The eyes of the world will be on South Korea (with glances to the North) for the Olympic Games, which are underway at Pyeongchang in South Korea.
For Korean War veterans, the location of the games brings back memories that aren’t too pleasant. When the North invaded the South June 25, 1950, few of the young men of draft age at that time had ever heard of Korea.
As part of the United Nations’ forces, the U.S. was committed to help the South. We had a few troops in Korea in June 1950 as advisers and in support roles. Our troops were ill-equipped and unprepared for the attack. We did have a couple of divisions next door in Japan, but they were not prepared to face the North either, especially when the Chinese entered the war to help the North. Russia also gave aid to the North.
When we read about the freezing weather for the Olympics, our thoughts go back to the 1950s, and what our troops, especially the infantry, had to endure for more than three years in the rugged land of Korea. Yes, it was cold!
The thoughts include what our POWs had to suffer. Their treatment was inhumane, so bad that most of them died. Many an infantryman felt being killed in action was better than being captured.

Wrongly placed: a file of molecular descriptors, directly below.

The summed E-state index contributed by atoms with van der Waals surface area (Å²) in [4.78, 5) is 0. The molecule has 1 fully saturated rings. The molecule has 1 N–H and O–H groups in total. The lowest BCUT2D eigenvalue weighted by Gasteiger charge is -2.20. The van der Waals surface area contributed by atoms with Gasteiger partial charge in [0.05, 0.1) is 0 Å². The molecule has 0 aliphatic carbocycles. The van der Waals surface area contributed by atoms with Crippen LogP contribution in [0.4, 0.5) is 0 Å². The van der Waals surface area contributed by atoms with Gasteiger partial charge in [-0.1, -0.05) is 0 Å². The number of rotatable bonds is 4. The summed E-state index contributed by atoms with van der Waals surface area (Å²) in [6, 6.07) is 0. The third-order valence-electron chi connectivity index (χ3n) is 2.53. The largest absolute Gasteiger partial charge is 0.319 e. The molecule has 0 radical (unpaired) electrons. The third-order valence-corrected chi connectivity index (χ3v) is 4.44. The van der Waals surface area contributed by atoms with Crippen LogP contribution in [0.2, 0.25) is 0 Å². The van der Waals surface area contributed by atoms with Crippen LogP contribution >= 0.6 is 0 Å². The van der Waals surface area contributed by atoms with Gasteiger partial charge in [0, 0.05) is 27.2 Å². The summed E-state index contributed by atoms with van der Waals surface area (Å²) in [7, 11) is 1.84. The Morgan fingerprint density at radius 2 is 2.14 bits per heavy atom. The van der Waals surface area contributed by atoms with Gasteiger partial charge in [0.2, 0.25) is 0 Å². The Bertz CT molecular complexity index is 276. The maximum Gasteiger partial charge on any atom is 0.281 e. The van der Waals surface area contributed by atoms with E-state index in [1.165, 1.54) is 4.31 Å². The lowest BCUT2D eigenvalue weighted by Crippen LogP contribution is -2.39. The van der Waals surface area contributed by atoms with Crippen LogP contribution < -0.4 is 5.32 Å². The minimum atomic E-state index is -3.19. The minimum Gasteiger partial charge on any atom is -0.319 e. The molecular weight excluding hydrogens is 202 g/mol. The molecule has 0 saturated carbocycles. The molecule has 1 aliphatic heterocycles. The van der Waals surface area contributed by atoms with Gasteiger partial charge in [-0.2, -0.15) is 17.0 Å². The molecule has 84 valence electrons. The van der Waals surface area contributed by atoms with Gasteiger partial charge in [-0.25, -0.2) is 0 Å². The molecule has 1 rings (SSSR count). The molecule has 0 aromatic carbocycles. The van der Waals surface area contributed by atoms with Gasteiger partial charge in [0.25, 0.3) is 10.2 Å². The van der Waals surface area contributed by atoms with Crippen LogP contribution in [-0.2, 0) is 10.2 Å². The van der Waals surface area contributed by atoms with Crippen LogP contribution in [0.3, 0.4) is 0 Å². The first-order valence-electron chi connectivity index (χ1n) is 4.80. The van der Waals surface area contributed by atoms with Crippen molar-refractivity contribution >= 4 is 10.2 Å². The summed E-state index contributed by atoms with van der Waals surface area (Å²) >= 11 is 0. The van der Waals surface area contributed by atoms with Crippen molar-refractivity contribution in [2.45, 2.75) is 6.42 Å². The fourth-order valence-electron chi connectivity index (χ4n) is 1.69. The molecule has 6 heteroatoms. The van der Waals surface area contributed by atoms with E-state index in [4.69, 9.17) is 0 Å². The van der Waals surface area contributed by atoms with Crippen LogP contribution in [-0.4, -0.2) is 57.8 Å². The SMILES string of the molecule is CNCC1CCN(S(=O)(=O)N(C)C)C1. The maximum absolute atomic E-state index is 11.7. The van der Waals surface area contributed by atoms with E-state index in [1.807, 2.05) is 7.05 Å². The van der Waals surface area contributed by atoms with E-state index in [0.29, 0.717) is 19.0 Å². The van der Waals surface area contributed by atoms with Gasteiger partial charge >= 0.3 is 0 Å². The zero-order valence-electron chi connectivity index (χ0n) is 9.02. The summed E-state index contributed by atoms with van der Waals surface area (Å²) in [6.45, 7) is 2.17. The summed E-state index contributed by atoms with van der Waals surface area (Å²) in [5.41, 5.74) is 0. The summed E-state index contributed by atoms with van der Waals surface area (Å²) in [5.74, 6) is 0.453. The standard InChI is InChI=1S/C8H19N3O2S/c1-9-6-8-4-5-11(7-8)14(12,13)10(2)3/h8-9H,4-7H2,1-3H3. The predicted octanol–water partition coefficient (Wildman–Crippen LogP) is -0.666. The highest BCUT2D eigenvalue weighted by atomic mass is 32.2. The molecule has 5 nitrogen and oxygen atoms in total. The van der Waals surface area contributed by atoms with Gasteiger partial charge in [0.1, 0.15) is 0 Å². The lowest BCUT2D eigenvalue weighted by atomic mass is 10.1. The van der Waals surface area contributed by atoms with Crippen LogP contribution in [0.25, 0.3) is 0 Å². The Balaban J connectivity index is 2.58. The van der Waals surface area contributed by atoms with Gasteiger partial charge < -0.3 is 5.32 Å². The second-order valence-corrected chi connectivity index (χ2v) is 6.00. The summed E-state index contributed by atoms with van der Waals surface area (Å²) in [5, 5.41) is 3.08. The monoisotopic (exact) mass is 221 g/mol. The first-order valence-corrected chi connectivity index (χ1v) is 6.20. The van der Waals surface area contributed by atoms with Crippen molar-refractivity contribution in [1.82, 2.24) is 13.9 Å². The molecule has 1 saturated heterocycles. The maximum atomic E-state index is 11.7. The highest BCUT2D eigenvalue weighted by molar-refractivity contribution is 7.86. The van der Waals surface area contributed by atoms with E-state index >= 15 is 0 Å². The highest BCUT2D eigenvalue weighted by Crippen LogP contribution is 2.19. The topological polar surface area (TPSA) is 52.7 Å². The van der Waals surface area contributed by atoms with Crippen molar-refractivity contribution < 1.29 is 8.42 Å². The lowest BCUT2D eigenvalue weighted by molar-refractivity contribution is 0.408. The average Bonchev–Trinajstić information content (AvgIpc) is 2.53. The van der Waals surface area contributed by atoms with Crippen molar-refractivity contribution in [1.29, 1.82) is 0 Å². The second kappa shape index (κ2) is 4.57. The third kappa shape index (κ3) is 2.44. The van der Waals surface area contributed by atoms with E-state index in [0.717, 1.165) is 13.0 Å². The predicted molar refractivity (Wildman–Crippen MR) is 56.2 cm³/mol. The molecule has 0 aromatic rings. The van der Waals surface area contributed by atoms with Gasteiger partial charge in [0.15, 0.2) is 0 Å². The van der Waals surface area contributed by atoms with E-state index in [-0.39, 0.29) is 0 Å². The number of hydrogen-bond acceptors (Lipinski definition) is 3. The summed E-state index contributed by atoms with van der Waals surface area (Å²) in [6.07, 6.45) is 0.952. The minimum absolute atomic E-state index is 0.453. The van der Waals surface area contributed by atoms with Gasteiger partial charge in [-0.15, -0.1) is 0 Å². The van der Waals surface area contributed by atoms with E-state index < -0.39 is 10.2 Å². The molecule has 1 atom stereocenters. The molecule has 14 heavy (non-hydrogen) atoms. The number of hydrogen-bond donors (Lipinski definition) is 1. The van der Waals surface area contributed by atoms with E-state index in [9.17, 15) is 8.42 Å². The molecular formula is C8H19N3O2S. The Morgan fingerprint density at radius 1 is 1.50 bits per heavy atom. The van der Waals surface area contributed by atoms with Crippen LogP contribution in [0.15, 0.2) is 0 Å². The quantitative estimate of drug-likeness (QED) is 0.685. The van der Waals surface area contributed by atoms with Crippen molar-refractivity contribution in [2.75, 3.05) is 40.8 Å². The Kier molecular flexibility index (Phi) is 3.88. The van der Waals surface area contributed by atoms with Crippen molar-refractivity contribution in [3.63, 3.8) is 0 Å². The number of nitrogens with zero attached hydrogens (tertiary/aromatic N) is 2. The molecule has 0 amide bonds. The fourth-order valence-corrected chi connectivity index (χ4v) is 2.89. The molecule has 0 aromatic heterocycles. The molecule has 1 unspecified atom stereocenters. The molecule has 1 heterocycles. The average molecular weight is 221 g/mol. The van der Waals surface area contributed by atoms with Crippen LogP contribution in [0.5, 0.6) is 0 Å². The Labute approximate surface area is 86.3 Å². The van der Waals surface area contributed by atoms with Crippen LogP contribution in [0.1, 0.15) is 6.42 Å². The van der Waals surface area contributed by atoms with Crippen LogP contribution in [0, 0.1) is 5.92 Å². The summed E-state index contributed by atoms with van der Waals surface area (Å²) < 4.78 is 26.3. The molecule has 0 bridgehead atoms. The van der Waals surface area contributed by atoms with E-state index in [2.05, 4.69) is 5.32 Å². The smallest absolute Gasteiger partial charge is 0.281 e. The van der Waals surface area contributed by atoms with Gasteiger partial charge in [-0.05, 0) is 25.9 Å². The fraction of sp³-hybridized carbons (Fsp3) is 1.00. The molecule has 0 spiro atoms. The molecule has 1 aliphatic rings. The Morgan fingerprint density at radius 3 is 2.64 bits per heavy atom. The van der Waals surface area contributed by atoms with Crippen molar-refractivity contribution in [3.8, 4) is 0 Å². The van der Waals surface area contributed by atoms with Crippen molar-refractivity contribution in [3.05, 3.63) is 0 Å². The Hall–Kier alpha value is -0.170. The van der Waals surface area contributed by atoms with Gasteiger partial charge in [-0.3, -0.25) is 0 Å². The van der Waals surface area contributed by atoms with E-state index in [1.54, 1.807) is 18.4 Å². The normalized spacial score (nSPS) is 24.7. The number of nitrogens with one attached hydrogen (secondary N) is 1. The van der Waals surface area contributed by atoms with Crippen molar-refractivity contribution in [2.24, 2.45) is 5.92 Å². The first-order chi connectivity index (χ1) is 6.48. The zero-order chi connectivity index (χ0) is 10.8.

It took time, over three years, but the U.N. forces, mainly U. S. troops, kicked the North out of the South. That was a victory.
Today the South is a booming country, modern in every respect, the people enjoy freedoms and a better-than-average standard of living. In the North, it’s just the opposite. People are starving, freedoms are few and it is not the land of opportunity.
Of course, the Olympic Games would not be normal unless there was a bit of controversy surrounding the event. There are Americans who are upset with the North participating. Then we have U.S. skater Adam Rippon, who disagrees with Vice President Mike Pence’s views on gay rights, who objects to Pence’s role of leading the U.S. delegation. If Rippon, who is gay, is so upset, maybe he should catch the first plane back to the U.S.